APPENDIX THREE – THE ANGLICAN COMMUNION & THE ORDINATION OF WOMEN
As the Virginia Report states, “The move to ordain women to the priesthood and the episcopate provides a recent example of the process by which Anglicans have struggled together to form a mind on a matter which affects the ministry and therefore the unity of the Communion. It is a story which throws into sharp relief some of the emerging questions concerning both the structures of Anglican interdependence and the processes by which we come to take decisions together”.
1968 Lambeth Conference
In 1968 the Lambeth Conference did not rule out the ordination of women to the Priesthood but simply stated that ‘the theological arguments as at present presented for and against the ordination of women to the priesthood are inconclusive’ (Resolution 34). (The committee report itself went further and said, ‘We ﬁnd no conclusive theological reasons for withholding ordination to the priesthood from women as such’). Lambeth therefore requested careful study of the question from every national and regional Church or province and a report by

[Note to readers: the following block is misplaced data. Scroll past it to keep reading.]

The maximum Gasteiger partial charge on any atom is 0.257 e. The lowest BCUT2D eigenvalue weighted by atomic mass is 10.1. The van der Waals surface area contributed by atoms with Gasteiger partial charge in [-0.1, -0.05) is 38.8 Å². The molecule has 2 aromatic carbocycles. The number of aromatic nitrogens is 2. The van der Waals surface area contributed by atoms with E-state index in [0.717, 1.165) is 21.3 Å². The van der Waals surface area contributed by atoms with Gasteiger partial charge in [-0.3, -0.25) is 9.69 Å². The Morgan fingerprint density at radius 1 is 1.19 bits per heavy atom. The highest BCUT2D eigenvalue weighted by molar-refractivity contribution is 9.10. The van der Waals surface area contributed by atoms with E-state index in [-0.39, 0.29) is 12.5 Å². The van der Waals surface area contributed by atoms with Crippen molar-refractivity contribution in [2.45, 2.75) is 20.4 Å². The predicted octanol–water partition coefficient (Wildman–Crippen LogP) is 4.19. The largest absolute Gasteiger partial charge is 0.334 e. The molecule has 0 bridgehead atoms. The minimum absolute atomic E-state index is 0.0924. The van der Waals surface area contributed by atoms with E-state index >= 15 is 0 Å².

them to the ACC (Resolution 35) which was to consult with ecumenical partners and inform the Communion (Resolution 36). Recognizing that it threatened to impair communion the conference recommended ‘that, before any national or regional Church or province makes a ﬁnal decision to ordain women to the priesthood, the advice of the Anglican Consultative Council (or Lambeth Consultative Body) be sought and carefully considered’ (Resolution 37). In the meantime, provinces were encouraged to make canonical provision for women to share in other public liturgical ministries (Resolution 38).